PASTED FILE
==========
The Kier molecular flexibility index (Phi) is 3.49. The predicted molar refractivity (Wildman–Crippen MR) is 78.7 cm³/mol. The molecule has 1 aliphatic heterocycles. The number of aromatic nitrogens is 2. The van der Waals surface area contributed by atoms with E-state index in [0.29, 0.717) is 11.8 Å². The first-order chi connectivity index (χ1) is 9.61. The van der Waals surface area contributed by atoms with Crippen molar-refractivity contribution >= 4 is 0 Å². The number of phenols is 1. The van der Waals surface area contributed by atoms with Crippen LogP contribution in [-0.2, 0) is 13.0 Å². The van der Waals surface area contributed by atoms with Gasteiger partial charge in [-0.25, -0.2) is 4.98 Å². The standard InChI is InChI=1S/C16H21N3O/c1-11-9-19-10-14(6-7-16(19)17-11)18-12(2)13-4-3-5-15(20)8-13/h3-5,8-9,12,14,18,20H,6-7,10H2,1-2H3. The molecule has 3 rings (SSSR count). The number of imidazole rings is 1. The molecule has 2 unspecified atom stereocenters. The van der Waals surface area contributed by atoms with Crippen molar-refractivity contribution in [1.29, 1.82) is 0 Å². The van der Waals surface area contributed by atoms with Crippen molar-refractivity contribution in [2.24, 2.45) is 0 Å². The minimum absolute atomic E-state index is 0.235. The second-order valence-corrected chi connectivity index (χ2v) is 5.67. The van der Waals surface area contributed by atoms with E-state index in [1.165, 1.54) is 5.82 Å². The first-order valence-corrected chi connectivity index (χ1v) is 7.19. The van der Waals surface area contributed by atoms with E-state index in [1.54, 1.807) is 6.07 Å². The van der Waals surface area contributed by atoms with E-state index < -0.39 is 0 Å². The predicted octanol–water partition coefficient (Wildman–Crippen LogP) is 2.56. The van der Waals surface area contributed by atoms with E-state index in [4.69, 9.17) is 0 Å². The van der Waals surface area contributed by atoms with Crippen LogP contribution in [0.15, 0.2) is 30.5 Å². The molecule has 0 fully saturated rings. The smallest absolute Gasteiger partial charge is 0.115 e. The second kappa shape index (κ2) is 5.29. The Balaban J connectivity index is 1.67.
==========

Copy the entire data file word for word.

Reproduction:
The Kier molecular flexibility index (Phi) is 3.49. The predicted molar refractivity (Wildman–Crippen MR) is 78.7 cm³/mol. The molecule has 1 aliphatic heterocycles. The number of aromatic nitrogens is 2. The van der Waals surface area contributed by atoms with E-state index in [0.29, 0.717) is 11.8 Å². The first-order chi connectivity index (χ1) is 9.61. The van der Waals surface area contributed by atoms with Crippen molar-refractivity contribution >= 4 is 0 Å². The number of phenols is 1. The van der Waals surface area contributed by atoms with Crippen LogP contribution in [-0.2, 0) is 13.0 Å². The van der Waals surface area contributed by atoms with Gasteiger partial charge in [-0.25, -0.2) is 4.98 Å². The standard InChI is InChI=1S/C16H21N3O/c1-11-9-19-10-14(6-7-16(19)17-11)18-12(2)13-4-3-5-15(20)8-13/h3-5,8-9,12,14,18,20H,6-7,10H2,1-2H3. The molecule has 3 rings (SSSR count). The number of imidazole rings is 1. The molecule has 2 unspecified atom stereocenters. The van der Waals surface area contributed by atoms with Crippen molar-refractivity contribution in [1.29, 1.82) is 0 Å². The van der Waals surface area contributed by atoms with Crippen molar-refractivity contribution in [2.24, 2.45) is 0 Å². The minimum absolute atomic E-state index is 0.235. The second-order valence-corrected chi connectivity index (χ2v) is 5.67. The van der Waals surface area contributed by atoms with E-state index in [1.165, 1.54) is 5.82 Å². The first-order valence-corrected chi connectivity index (χ1v) is 7.19. The van der Waals surface area contributed by atoms with E-state index in [1.54, 1.807) is 6.07 Å². The van der Waals surface area contributed by atoms with E-state index < -0.39 is 0 Å². The predicted octanol–water partition coefficient (Wildman–Crippen LogP) is 2.56. The van der Waals surface area contributed by atoms with E-state index in [4.69, 9.17) is 0 Å². The van der Waals surface area contributed by atoms with Crippen LogP contribution in [0.15, 0.2) is 30.5 Å². The molecule has 0 fully saturated rings. The smallest absolute Gasteiger partial charge is 0.115 e. The second kappa shape index (κ2) is 5.29. The Balaban J connectivity index is 1.67.